Enough is Enough: Five Ways to Fix the Brooklyn Bridge Right Now
The hint of warmth in the air means that the Brooklyn Bridge is about to become its annual springtime shitshow.
The Department of Transportation and other city officials have said for years — 2012, 2016 and 2017 — that the pedestrian and cycling path in the middle of the fabled span should be expanded to accommodate the hordes of visitors and commuters.
And when I say “hordes” I mean Genghis Khan, invasion-type hordes. I don’t mean a few selfie-taking tourists. It got so bad during the holiday season last year that even the Times, which covers local transportation issues like Streetsblog covers Ebola outbreaks, reported that the bridge footpath had reached its “tipping point” (which is a scary metaphor for a bridge!). Police even closed the walkway intermittently during the Christmas rush last year.
But the DOT has long been saying that it can’t repair the problem until a “cable inspection” is completed in 2021.
Certainly, a full-scale, expensive capital improvement [PDF] won’t happen for years, but there’s no reason why the city can’t undertake simple changes to make the bridge function better for the car-free majority squeezed into a path that is simultaneously a world treasure and supposed to accommodate cyclists and pedestrians, yet is 10-feet wide in several places.
Here are some easy fixes for DOT officials, from their friends at Streetsblog:
Get rid of the vendors
It’s absolutely absurd that pedestrians and commuters have to share space with illegal vendors, hawking souvenirs, sunglasses, “No Stupid People” signs and, yes, locks that the lovelorn affix to the bridge (only to have them cut off by city work crews).
In December, 2017, the Department of Transportation said it was “working to draft rules to create vending restrictions,” and added that “concession areas at various appropriate points on the bridge are being explored.”
That was more than 15 months ago. Vendors still lay down dropcloths from the entrance to the footpath on the Manhattan side to about halfway up that first incline — and they also circle the bridge towers, and have established marketplaces at other points on the footpath.
They are simply in the way.
Get rid of these vehicles
It’s an ongoing mystery why the NYPD parks four cars on the bridge footpath itself, given that the officers inside are almost always spotted playing with their phones. Occasionally, they help a tourist with a photograph.
Putting aside whether the footpath even needs such a large troop deployment, is it too much to ask that they leave the large motorized vehicles in some placard-parking space on either end of the span? Mostly, the officers use small, three-wheeled scooters, but occasionally they give way to the so-called Smart cars. In either case, almost an entire lane of the already-too-narrow pathway is occupied.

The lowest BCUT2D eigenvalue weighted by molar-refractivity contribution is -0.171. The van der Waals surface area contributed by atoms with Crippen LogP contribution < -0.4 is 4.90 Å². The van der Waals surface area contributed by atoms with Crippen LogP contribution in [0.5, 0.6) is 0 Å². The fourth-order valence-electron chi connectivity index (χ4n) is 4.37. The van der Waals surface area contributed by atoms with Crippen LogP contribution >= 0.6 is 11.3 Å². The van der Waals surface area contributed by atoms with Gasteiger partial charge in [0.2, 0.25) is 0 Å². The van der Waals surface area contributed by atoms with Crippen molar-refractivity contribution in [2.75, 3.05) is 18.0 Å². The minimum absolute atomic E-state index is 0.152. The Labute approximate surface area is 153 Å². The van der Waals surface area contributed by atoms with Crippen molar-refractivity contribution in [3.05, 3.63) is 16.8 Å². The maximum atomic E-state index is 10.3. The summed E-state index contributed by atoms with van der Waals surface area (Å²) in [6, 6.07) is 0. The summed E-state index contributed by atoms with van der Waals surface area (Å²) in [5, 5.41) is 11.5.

Help the tourists find their way
The biggest problem with the flow of bike and ped traffic on the footpath is that tourists have no idea where they should be (keep left, FFS!). That’s because there is virtually no signage indicating cyclist space and pedestrian space.
The photo above shows how long pedestrians can go before they get a reminder that they are in the wrong place.
In other portions of the bridge, the cyclist and pedestrian icons have completely worn off. On most of the path, they are faded to the point of suggestion to tourists that it doesn’t really matter where they go.
So can we just please paint some new bike and pedestrian silhouettes? How much could that cost?
And could someone replace the “Keep right” sign that’s covered in graffiti (see photo, right)? It’s completely useless.
Taken together, the lack of clear signage is a prescription for endless conflict between hardened cycling commuters and tourists, who literally have their head in the clouds (but figuratively have it up their asses). No amount of bell-dinging or screaming can get these people out of the way of New Yorkers simply trying to get to work over a bridge entirely controlled by city government. (I mean, come on, isn’t the sound of a loud bike bell the same in every language?)
And under day-to-day conditions, those guys in the three-wheeled scooters never do anything to help, either. At the very least, they should help direct traffic.
Get rid of these boulders
Last year, without warning or a specific stated reason, the NYPD dumped big blocks of cement at the Manhattan end of the footpath. They serve no purpose other than to steal more of the already-limited space from pedestrians and cyclists.
And don’t argue that security makes these blocks essential — they are mere feet from existing security measures that render the footpath impassable to cars. Worse, the so-called sugar cubes only end up inhibiting people from riding or walking because they make such forms of transportation appear dangerous.
Fix the pinchpoints
There simply has to be a better way to protect exposed cables than to surrender several feet of precious space at the narrowest points in the bridge, as these cages do. In all, there are four sets of them — two horizontal and two vertical — and mostly they serve as a place for people to sit as they get their picture taken (see below).
Or just let us bike like this
Then again, the DOT could just hand out vuvuzelas and just let us blow them for the entire length of the bridge.